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From filling sandbags to secretary of state

Steve and Pam Hobbs stand in front of his new office in Olympia. Washington’s 16th Secretary of State, Hobbs is also an officer in the Washington Army National Guard. Courtesy photo

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The Washington National Guard is comprised of more than 8,000 citizen soldiers and airmen dedicated to the mission of safeguarding Washington state and, if need be, the United States.

"The National Guard is the only service where you can fill up sandbags and help your neighbor, put out a fire, and defend the United States," began Lt. Col. Steve Hobbs, commander, Theater Public Affairs Support Element, Washington Army National Guard.

His "fill up sandbags" approach to helping one's neighbors and serving the nation now includes his new duties as Washington's 16th Secretary of State.

Appointed by Gov. Jay Inslee to replace Kim Wyman, who resigned mid-term to join the Department of Homeland Security's Cybersecurity and Infrastructure Security Agency (CISA), Hobbs was sworn in on Nov. 22, 2021.

Of Japanese descent, he is the first person of color to head the office, which is one of nine statewide elected positions.

"Never in my wildest dreams could I have ever imagined serving in this capacity," said Hobbs.

Born into a low-income family, those dreams began in Lake Stevens, Washington. After his parents divorced, his mother struggled to raise him and his sister by herself.

"I started working as a paperboy when I was nine, and in my middle-school years I spend my summers picking berries on a local farm," continued Hobbs. "I worked all the time; I often gave my money to my mom so we could keep a roof over our heads."

When not working, Hobbs read comic books, played Dungeons & Dragons, board games, and first-generation Nintendo. He also loved to read fantasy novels, perform in school plays (his favorite is The 1940s Radio Hour), and sing in the Jazz Choir.

Through high school Hobbs worked as a dishwasher at a Japanese restaurant; later, he worked at Sears as a PBX operator. He also learned from his middle and high school history teacher the importance of public service.

He added that being of Asian descent and a nerd in the 1970s in Snohomish County was a challenge. 

"I got beat up quite a bit, and there were racial epithets spray-painted outside my house .... I was a little guy - not very physical," Hobbs remembered.

But he did not let the racist words and the bullying deter him. 

"As for overcoming those challenges, I simply persevered. I got in a lot of fights at school, and I eventually learned if you stand up to bullies and fight them, they will do a ‘cost-benefit analysis' and decide not to pick on you again," he said.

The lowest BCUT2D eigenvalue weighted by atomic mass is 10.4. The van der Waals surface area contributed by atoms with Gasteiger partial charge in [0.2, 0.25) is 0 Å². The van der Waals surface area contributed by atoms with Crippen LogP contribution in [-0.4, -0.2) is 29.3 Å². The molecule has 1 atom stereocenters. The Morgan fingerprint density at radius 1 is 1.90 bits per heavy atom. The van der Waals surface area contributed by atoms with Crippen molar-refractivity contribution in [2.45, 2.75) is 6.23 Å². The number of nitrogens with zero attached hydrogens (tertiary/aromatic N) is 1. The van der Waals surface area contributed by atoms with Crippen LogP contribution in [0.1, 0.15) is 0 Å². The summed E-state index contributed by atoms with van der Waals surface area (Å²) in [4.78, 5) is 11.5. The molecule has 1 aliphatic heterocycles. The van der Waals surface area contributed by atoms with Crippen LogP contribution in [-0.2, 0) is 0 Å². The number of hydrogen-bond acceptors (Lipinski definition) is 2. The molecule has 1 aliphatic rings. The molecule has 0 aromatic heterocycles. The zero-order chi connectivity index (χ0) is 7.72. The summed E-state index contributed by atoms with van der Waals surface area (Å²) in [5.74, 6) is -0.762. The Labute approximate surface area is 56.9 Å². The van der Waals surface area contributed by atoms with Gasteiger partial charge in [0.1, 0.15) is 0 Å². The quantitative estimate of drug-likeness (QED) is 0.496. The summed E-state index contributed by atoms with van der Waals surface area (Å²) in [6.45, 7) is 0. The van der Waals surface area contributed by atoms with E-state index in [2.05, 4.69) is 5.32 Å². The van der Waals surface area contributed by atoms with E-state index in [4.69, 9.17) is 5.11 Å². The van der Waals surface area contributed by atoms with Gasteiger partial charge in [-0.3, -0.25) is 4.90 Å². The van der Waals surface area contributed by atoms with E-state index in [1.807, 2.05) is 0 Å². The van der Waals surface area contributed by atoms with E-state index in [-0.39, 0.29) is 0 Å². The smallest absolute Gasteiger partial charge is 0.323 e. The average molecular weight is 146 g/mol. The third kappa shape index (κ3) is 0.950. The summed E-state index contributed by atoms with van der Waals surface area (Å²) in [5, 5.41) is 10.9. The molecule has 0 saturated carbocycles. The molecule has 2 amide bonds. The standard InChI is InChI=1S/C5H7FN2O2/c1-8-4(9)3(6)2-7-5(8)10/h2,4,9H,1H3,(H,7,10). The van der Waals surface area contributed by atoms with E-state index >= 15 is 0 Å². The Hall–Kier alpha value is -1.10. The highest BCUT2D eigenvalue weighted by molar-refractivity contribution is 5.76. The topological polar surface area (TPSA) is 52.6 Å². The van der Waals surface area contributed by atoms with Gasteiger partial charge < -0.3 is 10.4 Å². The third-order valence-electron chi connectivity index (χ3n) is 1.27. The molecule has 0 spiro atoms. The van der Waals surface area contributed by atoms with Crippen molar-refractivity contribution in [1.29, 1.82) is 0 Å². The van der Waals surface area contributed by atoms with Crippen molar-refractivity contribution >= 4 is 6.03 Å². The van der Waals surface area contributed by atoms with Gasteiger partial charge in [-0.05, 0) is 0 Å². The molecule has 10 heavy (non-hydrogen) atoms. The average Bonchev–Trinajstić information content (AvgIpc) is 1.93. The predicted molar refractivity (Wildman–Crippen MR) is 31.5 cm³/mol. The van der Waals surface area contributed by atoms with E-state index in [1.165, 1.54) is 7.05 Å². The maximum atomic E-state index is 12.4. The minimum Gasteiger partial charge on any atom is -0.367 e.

Unable to afford the costs of attending college, Hobbs joined the Army Reserve at 17 years old as a private and served in military intelligence until 1996.

During this time, he earned an associate's degree from Everett Community College and a BA in political science from the University of Washington.

In 1996 Hobbs transferred to the active-duty Army, and in 1999 he earned his commission as an infantry officer.  He served in both Kosovo and Iraq. In 2006 he joined the Washington Army National Guard.

After he left active-duty, Hobbs felt like there was something bigger he wanted to accomplish. "So in 2006 I ran for elected office," he said.

He defeated a 12-year incumbent state senator to represent the state's 44th District. Since then, Hobbs' legislative bipartisan efforts to reach solutions include several veterans' bills, all-day kindergarten, expanding career and technical education, and the 2015 transportation package.

He noted that his military experience has helped him to better advocate for veterans and improved emergency management.

"This perspective is something many legislators don't have because they aren't veterans, or combat veterans," he added.

"Conversely, on the political side I've learned that I can't ‘do the military thing' all the time. To gain cooperation in the Legislature required collaboration and compromise."

As Secretary of State, Hobbs is the guarantor of the continuity and stability of good government in the state, to include certification, filing and preservation of public records, the supervision of all aspects of state and local elections, and the registration and regulatory oversight of businesses and charities.

"I have always been a dedicated public servant, from the moment I joined the Army to the present," he concluded.

"Whether serving my community, the public, the state of Washington or the country, public service has always been a part of me."

Not bad for a person willing to fill up sandbags.

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